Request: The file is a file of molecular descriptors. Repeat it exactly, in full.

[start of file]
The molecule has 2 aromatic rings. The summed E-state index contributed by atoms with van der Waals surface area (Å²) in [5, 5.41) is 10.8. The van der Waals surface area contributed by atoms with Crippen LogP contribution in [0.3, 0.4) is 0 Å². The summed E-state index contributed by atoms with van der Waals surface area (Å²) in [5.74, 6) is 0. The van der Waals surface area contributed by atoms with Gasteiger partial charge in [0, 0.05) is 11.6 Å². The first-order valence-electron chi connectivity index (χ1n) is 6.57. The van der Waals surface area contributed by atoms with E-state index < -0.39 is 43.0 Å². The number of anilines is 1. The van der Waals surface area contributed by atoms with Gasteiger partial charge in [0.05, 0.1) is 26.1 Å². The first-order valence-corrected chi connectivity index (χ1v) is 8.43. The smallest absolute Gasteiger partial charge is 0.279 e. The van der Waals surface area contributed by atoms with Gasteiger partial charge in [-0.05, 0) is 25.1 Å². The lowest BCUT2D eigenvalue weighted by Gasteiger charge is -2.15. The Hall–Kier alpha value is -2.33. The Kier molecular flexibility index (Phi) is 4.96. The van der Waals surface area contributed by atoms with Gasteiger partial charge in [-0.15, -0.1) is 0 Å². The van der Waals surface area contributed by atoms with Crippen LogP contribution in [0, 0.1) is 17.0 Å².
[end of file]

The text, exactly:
The molecule has 2 aromatic rings. The summed E-state index contributed by atoms with van der Waals surface area (Å²) in [5, 5.41) is 10.8. The van der Waals surface area contributed by atoms with Crippen LogP contribution in [0.3, 0.4) is 0 Å². The summed E-state index contributed by atoms with van der Waals surface area (Å²) in [5.74, 6) is 0. The van der Waals surface area contributed by atoms with Gasteiger partial charge in [0, 0.05) is 11.6 Å². The first-order valence-electron chi connectivity index (χ1n) is 6.57. The van der Waals surface area contributed by atoms with E-state index < -0.39 is 43.0 Å². The number of anilines is 1. The van der Waals surface area contributed by atoms with Gasteiger partial charge in [0.05, 0.1) is 26.1 Å². The first-order valence-corrected chi connectivity index (χ1v) is 8.43. The smallest absolute Gasteiger partial charge is 0.279 e. The van der Waals surface area contributed by atoms with Gasteiger partial charge in [-0.05, 0) is 25.1 Å². The lowest BCUT2D eigenvalue weighted by Gasteiger charge is -2.15. The Hall–Kier alpha value is -2.33. The Kier molecular flexibility index (Phi) is 4.96. The van der Waals surface area contributed by atoms with Gasteiger partial charge in [-0.15, -0.1) is 0 Å². The van der Waals surface area contributed by atoms with Crippen LogP contribution in [0, 0.1) is 17.0 Å².